I let the peanuts (I harvested from the garden) dry for a couple of weeks. Now it was time to roast them. I set the oven to 300 degrees F and got started.
First I got out a colander and rinsed the peanuts. To get all the dirt off, I scrubbed them with a vegetable brush. Then I set them on a towel to absorb the water while I got out a baking sheet. I placed them on the baking sheet and popped them into the preheated oven. I set the timer for 20 minutes and watched them like a hawk. I was not about to ruin my first and only batch of peanuts.
My directions said to roast the peanuts for 20 to 25 minutes, but to check one to see if they were done. After 20 minutes, I popped one in my mouth. Chewy, not crisp. Back in they went for another 10 minutes. I tried another and popped them back in the oven. I think the roasting time was closer to 35 to 40 minutes.
Once out of the oven, I let them cool and served them with dinner. Everyone enjoyed the peanuts. To me, they tasted extra fresh. I really enjoyed them. I just wish there were more of them. This planting season, I plan on planting a lot more peanut plants. Watch out Planters!
As Always, Happy Gardening!
P.S. — Check out my earlier peanut posts to see the entire process.
My latest read was a book I asked for and received for Christmas, Rules for Visiting by Jessica Francis Kane. Rules for Visiting was an easy read. This book will make one think of the way in which they live their life and the role friendship plays.
The novel is about May, a botanist, and how she decides to catch up with old friends, and perhaps find herself, during bonus time off from her work. May is a gardener at the local university. Being granted a months vacation from her job, May decides to take four seperate vacations to visit friends from her childhood through her college days. While May does have friends of her own, she is often intrigued by other peoples relationships with their frineds. Why does her life seem lacking? Will she find what she is looking for?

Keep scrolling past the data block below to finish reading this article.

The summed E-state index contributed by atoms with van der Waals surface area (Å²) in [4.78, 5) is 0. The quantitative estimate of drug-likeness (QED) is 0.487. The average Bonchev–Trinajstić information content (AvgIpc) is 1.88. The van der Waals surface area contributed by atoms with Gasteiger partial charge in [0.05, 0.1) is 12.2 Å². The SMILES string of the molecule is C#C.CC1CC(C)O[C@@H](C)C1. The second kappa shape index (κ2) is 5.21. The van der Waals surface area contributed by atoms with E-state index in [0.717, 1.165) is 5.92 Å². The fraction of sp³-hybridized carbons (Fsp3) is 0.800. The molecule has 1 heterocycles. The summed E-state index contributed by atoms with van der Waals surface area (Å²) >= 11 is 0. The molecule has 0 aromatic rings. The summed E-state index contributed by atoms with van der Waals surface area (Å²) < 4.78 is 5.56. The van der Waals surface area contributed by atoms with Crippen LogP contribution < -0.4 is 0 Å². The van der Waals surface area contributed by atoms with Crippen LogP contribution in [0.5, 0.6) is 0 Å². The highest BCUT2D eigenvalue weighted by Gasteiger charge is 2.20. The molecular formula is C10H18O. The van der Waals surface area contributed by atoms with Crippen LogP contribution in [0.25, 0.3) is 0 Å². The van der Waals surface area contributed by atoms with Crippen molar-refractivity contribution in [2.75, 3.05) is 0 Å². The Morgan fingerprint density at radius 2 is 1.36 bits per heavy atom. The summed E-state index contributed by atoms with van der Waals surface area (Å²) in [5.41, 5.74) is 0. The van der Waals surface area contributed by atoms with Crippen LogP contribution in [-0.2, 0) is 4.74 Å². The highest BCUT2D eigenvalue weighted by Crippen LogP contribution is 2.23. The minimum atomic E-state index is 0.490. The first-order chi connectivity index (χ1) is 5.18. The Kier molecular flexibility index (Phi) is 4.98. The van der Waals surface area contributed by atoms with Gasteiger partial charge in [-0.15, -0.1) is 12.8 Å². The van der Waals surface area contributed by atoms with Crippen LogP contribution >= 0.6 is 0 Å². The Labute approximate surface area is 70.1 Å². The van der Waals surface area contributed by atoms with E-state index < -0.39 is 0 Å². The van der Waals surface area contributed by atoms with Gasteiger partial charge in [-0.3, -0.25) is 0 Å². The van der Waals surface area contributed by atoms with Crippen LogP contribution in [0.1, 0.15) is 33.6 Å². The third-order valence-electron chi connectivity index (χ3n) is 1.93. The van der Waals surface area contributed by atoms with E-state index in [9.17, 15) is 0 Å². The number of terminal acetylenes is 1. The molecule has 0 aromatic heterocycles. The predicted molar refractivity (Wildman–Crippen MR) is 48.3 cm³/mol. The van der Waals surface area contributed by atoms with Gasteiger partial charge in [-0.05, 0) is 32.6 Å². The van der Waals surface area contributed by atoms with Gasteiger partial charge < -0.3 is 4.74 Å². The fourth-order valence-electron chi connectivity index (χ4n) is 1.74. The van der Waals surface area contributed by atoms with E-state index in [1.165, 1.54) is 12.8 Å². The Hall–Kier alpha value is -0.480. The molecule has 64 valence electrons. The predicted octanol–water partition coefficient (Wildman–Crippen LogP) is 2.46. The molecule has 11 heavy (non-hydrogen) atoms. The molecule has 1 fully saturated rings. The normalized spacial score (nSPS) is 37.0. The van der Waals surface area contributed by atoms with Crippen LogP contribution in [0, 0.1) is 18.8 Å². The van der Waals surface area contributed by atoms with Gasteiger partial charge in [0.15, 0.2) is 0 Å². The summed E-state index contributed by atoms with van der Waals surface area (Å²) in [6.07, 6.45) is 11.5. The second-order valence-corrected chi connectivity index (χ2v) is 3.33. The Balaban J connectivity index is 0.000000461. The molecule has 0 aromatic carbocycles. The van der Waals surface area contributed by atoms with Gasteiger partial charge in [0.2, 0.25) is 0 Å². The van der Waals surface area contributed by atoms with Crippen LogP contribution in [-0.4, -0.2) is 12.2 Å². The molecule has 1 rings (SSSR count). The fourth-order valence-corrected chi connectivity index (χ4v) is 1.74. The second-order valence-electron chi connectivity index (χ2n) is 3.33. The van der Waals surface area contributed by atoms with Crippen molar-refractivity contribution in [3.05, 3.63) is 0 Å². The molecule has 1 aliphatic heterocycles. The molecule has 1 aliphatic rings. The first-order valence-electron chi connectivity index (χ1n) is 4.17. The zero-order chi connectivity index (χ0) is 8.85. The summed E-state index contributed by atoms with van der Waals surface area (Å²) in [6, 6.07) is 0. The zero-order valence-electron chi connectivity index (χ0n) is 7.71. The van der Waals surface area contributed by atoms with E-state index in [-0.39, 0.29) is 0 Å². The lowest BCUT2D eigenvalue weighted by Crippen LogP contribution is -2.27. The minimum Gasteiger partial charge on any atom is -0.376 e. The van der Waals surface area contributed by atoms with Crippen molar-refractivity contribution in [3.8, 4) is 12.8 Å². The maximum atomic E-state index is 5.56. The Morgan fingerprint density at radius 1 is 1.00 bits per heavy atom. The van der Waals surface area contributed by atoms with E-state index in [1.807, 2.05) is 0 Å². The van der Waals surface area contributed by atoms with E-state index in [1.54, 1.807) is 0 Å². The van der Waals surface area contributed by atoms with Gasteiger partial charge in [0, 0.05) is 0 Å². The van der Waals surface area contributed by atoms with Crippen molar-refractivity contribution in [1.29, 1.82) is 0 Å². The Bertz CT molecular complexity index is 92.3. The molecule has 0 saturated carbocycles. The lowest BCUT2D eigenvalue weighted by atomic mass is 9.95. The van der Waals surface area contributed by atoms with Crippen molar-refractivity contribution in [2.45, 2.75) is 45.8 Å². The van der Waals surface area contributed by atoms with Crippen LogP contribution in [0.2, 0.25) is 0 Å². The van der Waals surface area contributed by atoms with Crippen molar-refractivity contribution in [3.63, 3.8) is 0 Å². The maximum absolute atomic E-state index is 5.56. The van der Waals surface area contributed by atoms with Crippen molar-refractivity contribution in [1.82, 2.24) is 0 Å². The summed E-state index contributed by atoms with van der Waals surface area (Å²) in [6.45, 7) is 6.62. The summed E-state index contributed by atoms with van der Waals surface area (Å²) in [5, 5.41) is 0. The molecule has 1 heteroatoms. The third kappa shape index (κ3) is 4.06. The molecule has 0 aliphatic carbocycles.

Kane’s novel is a wonderful read. A book about life that could easily be made into a movie. It also has plant and tree facts sprinkled throughout the book. This helps define the character and may also teach the reader a thing or two about plants. As always, Happy Reading!
I ordered a bare root Rheinland Astilbe this spring. When I got it, I was a bit tired and put off planting it until the next day. It looked like a dried up root with bean sprouts protruding from the other end. Not too attractive. I read the instructions and put it in the soil and gave it a drink.
The next few days left me worrying about my plant. It didn’t look very happy. The bean sprouts were drooping and I did not think it would make it. However, I kept watering it.
One day, I went out and the bean sprouts had turned to beautiful green leaves! Wow! How did that happen? I won’t ask questions, I’ll just be thankful it is thriving. Now, every day it grows a bit taller and a few more leaves are growing.
I should have taken pictures in the beginning. But anyway…here is what it looks like today…
If all goes well, it will have beautiful pink flowers in early summer. As always, Happy Gardening!
It may be winter, but in Southern California the sun still shines. It is mid January and the daffodil bulbs have popped making it look more like spring. The lavender is constantly in bloom as are many flowers. The orchard is a buzz with bees excited by the blossoms. Oranges and lemons are ready to be picked. My husband often brings in some lemons when they are ripe. Is he hoping for a lemon meringue pie? That does sound good!
The Botanical Building in Balboa Park (San Diego, CA) was built for the 1915-16 Panama-California Exposition. Inside the building one can see collections of cycads, ferns, orchids, tropical plants and palms. Summer is a great time to visit the Botanical Building as many of the plants will be in full bloom. Outside the building is the beautiful Lily Pond. Koi fish and ducks can be seen swimming among the lily pads. There are usually a musician or two playing outside the building adding to the atmosphere and hoping for a few coins tossed their way. The site in front of the Lily Pond looking at the Botanical Building is one of the most photographed places in the park. One can see why as the splendor of one of the largest lath structures in the world is reflected into the water of the colorful Lily Pond.